When you made the decision to settle in your community, you bought into a desirable neighborhood with a certain aesthetic. In order to keep the aesthetic cohesive, every resident must be conscientious when modifying his or her home. Not only does it keep your neighborhood looking pleasant and visually appealing, it has a measurable impact on ensuring high property values over time.

Where to Find Architectural Guidelines

Before you begin working with an architect or contractor, closely review your community’s design guidelines, which are available from your community association management company or directly from your HOA. They also may have recommendations for preferred vendors who are familiar with the property and its restrictions.

Many HOAs store these documents online for easy access, so check your community’s website first. You are ultimately responsible (legally and financially) for keeping your home in compliance, so thoroughly reading and understanding your community’s design guidelines before you begin construction is the single most important step you can take when updating your home.

An Overview of the Application Process

Once you have read your community’s design guidelines and have developed a plan with your contractor, the first step is to complete your application. Check your HOA’s website or contact your community management company for an application.

Once completed, submit your application with all associated fees (fees vary by community so check your community’s website). Your HOA then has a set period of time to review and approve your application. The amount of time your HOA has for approval is outlined in your community’s governing documents, usually 30-45 days.

HOAs often delegate approval to a third party committee, called the Architectural Review Committee (ARC) or the Design Review Committee (DRC). If your application is denied, you can amend your design plan (or the application itself, if it is incomplete) and resubmit. Once your application is approved, you may begin construction. After completion, the ARC will inspect your construction and you will receive a Letter of Completion indicating that your construction is complete and compliant.

Working with a Contractor

Many contractors offer to handle architectural application submission on your behalf but remember: you are ultimately responsible for your property. Make sure that your contractor has read your community design guidelines before drafting any plans. You, too, should read the design guidelines to ensure that your contractor is on track. Additionally, be sure to read your architectural application completely before signing off and stay aware of where you are in the approval timeline process.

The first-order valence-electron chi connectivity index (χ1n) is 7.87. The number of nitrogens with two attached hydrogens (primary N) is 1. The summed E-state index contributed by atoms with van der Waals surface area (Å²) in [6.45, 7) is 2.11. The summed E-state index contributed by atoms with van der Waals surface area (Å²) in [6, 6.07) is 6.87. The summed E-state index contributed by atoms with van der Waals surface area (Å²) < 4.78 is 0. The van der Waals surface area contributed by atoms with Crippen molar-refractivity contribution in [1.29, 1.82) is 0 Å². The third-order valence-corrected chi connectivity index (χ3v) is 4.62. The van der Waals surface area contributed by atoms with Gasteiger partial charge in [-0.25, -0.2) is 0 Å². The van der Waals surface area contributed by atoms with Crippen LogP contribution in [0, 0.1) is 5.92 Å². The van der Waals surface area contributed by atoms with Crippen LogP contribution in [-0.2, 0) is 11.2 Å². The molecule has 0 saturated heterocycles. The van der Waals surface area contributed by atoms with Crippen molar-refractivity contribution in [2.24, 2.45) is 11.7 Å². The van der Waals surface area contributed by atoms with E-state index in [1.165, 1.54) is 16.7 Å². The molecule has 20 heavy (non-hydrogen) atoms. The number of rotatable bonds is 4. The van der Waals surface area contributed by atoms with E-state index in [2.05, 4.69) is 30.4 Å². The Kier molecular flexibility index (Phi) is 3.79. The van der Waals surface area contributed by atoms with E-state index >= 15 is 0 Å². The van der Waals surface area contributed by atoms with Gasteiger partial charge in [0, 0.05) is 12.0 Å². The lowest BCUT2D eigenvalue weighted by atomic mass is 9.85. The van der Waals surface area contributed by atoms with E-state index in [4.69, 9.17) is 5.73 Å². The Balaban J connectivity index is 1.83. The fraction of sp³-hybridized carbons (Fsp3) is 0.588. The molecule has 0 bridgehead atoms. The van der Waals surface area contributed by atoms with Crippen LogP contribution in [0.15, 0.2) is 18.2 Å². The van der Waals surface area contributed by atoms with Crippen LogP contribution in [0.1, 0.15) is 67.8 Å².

Remember to incorporate your approval period into your project timeline, taking into account additional time needed if your application is denied the first time around. Approval periods are typically 30-45 days, and stated in the governing documents. Many homeowners choose to withhold the final 10% of their contractor’s project fee until they receive their Letter of Completion, to ensure that their contractor stays involved in the process until the very end.

Who Is the Responsible Party?

Remember that you are ultimately legally and financially responsible for ensuring that your updates comply with your community’s design guidelines. Your close involvement in the approval process can ensure your compliance before you build, sparing you the additional expense of modifying your design after construction is complete.

Do not simply forge ahead without obtaining approval then ask for a variance from your HOA. This is a risk that rarely resolves in the homeowner’s favor and you will be responsible for any additional construction costs required to remedy the situation.

Your Association Management Company Is Here to Help

Your management company simply aids in facilitating the architectural application process. They have no authority over the development of the design guidelines and have no authority in whether an application is approved or denied. However, your community manager’s expertise can help you throughout this process.

Consult with your community manager as you develop your architectural  plans; they can point out obvious infractions that you might miss. Ask your manager to review your application before you submit it; they might catch small details that could cause your application to get kicked back for administrative reasons.

Your management company will also help usher your application through the review process, ensuring that it is routed correctly to the ARC and it appears on the upcoming HOA meeting agenda. Finally, your management company can answer any additional questions as you navigate the process, which  can  relieve  you  of  stress and overwhelm.

A little bit of proactivity goes a long way reducing the time and money spent to remedy problems after building. Do not undertake any modifications to your home without first obtaining official signoff from your HOA in the form of an approved architectural application. If in doubt, contact your HOA management company or your HOA board and ask specific questions. Failure to comply or starting construction without board approval can ultimately cost you a ton of time, money and frustration.

The Right Fit: HOA + Management Company

Finding the right fit between an HOA and an association management company is important. Excellent collaboration and communication is key to keep a property running efficiently and in the best interest of the homeowners.

Throughout the years, there will be changes to the community, and the HOA board and association management team must work together to look at the current needs of its homeowners. This collaboration provides a chance to review work scopes, vendor contracts, and operational efficiencies. It’s also an opportunity to plan for future property projects and ensure there’s enough saved in the reserve.